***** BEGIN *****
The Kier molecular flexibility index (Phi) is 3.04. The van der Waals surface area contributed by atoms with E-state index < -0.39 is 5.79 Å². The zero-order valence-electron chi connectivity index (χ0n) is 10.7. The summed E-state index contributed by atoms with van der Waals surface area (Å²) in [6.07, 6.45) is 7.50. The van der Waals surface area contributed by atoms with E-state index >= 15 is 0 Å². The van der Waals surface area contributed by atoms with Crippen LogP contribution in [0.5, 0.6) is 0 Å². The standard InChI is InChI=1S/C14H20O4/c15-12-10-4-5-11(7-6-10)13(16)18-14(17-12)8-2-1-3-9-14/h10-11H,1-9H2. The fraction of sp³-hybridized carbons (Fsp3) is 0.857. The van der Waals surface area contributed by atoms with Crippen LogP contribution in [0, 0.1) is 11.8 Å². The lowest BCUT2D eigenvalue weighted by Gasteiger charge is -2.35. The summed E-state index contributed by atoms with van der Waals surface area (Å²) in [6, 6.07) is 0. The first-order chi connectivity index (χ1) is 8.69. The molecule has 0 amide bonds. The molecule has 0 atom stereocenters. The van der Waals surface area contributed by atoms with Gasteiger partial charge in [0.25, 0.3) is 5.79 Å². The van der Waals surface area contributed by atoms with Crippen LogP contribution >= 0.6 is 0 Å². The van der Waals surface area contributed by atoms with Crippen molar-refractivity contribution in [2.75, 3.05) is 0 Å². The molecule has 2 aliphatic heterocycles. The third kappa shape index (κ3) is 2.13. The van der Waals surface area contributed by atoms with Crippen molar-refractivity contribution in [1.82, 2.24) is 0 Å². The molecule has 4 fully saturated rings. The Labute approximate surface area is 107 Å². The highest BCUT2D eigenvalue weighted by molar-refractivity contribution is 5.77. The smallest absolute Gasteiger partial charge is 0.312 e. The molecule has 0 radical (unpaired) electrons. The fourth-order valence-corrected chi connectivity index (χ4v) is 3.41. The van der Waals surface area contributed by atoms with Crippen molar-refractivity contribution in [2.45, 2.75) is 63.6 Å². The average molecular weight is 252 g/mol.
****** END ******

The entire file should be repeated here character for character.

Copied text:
The Kier molecular flexibility index (Phi) is 3.04. The van der Waals surface area contributed by atoms with E-state index < -0.39 is 5.79 Å². The zero-order valence-electron chi connectivity index (χ0n) is 10.7. The summed E-state index contributed by atoms with van der Waals surface area (Å²) in [6.07, 6.45) is 7.50. The van der Waals surface area contributed by atoms with E-state index >= 15 is 0 Å². The van der Waals surface area contributed by atoms with Crippen LogP contribution in [0.5, 0.6) is 0 Å². The standard InChI is InChI=1S/C14H20O4/c15-12-10-4-5-11(7-6-10)13(16)18-14(17-12)8-2-1-3-9-14/h10-11H,1-9H2. The fraction of sp³-hybridized carbons (Fsp3) is 0.857. The van der Waals surface area contributed by atoms with Crippen LogP contribution in [0, 0.1) is 11.8 Å². The lowest BCUT2D eigenvalue weighted by Gasteiger charge is -2.35. The summed E-state index contributed by atoms with van der Waals surface area (Å²) in [6, 6.07) is 0. The first-order chi connectivity index (χ1) is 8.69. The molecule has 0 amide bonds. The molecule has 0 atom stereocenters. The van der Waals surface area contributed by atoms with Gasteiger partial charge in [0.25, 0.3) is 5.79 Å². The van der Waals surface area contributed by atoms with Crippen LogP contribution >= 0.6 is 0 Å². The van der Waals surface area contributed by atoms with Crippen molar-refractivity contribution in [2.75, 3.05) is 0 Å². The molecule has 2 aliphatic heterocycles. The third kappa shape index (κ3) is 2.13. The van der Waals surface area contributed by atoms with Crippen molar-refractivity contribution in [1.82, 2.24) is 0 Å². The molecule has 4 fully saturated rings. The Labute approximate surface area is 107 Å². The highest BCUT2D eigenvalue weighted by molar-refractivity contribution is 5.77. The smallest absolute Gasteiger partial charge is 0.312 e. The molecule has 0 radical (unpaired) electrons. The fourth-order valence-corrected chi connectivity index (χ4v) is 3.41. The van der Waals surface area contributed by atoms with Crippen molar-refractivity contribution in [2.45, 2.75) is 63.6 Å². The average molecular weight is 252 g/mol.